More Details on the 2016 Population Estimates
Census Changed Their Emigration Estimates
This post is a follow-up to my earlier post about Census 2016 population estimates on two key points: the issue of revisions, and a deeper-dive on international migration, two areas where I got questions.
Why Did International Migration Change So Much?
Regular readers will recall that I have had some skepticism over Census’ estimates of emigration, that is, international outflows. I have argued in the past that they underestimate emigration. My main argument has been that Census undercounts the emigration of US-born people, because I had solid data on that question. I have also long believed Census probably understates foreign-born emigration.
Census seems to have come around to this view as well!
So there it is. Census had previously been carrying group-level emigration estimates that were negative, and swapping in zeroes. This helps explain the anomaly that many people have noticed, namely, that for county-level estimates, very few US counties have negative net international migration. It seems plausible that when county estimates are released, we will see more counties in the red, suggesting we may see wider variability in county-level net international migration estimates.
For your viewing pleasure, here’s a map of where net international migration estimates changed, and by how much:
As you can see, areas with dense Mexican and Asian populations got hit the hardest, as you would expect from the notes that Census provided.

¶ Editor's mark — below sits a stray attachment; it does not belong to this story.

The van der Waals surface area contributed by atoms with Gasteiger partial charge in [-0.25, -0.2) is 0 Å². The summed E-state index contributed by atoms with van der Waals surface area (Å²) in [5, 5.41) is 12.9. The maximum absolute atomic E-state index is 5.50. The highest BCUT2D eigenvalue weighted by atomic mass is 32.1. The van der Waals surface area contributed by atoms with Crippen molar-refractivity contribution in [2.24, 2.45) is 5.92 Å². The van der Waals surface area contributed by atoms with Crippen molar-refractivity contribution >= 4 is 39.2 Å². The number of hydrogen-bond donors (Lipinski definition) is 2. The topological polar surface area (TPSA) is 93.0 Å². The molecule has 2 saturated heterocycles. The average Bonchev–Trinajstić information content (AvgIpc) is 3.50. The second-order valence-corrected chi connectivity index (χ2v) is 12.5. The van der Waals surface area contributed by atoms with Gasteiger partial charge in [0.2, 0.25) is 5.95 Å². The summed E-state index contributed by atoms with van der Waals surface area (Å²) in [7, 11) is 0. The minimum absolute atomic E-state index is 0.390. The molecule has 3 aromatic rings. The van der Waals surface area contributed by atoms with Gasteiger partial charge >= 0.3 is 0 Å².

Given the note and the size of the change, this revision really should be the story from this round of estimates. This scale of revision is, in my view, larger than typical, and likely to have more downstream effects throughout the estimates than is typical.
Why Care So Much About Revisions?
I have discussed this topic at length in the past. I don’t feel like repeating myself that much, so go read that post from the 2015 estimates.
But the simple version is this: most-recent-year estimates are just that — estimates! They change! They are Census’ best guess, and they do a fairly good job, but finding instances where Census’ first estimate was wildly off base is childsplay. It’s not just that; for local areas, the last, most updated Census vision is not-infrequently wildly off from Census figures! This isn’t because they are doing something wrong, but because they have a hard job and are expected to produce estimates on a very short timeframe. I mean geez I certainly can’t come up with a vastly more compelling estimate for Delaware’s population in July of 2016 than theirs!
And since they have to make these estimates for every state, region, city, county, incorporated place, metropolitan area… even if they hit the target 95% of the time there will still be thousands of cases where they were off-base, especially on their first round of estimates.
As long as I’m writing, I will be beating on the “revisions matter more than new-year estimates” drum.
The new-year estimates are good enough and fill a valuable role. But they reflect a low degree of certainty. Back-year estimates, especially for large areas like states, reflect a much higher degree of certainty, and thus should be taken more seriously and given more thoroughgoing attention and analysis.
Check out my Podcast about the history of American migration.
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I’m a native of Wilmore, Kentucky, a graduate of Transylvania University, and also the George Washington University’s Elliott School. My real job is as an economist at USDA’s Foreign Agricultural Service, where I analyze and forecast cotton market conditions. I’m married to a kickass Kentucky woman named Ruth.
My posts are not endorsed by and do not in any way represent the opinions of the United States government or any branch, department, agency, or division of it. My writing represents exclusively my own opinions. I did not receive any financial support or remuneration from any party for this research.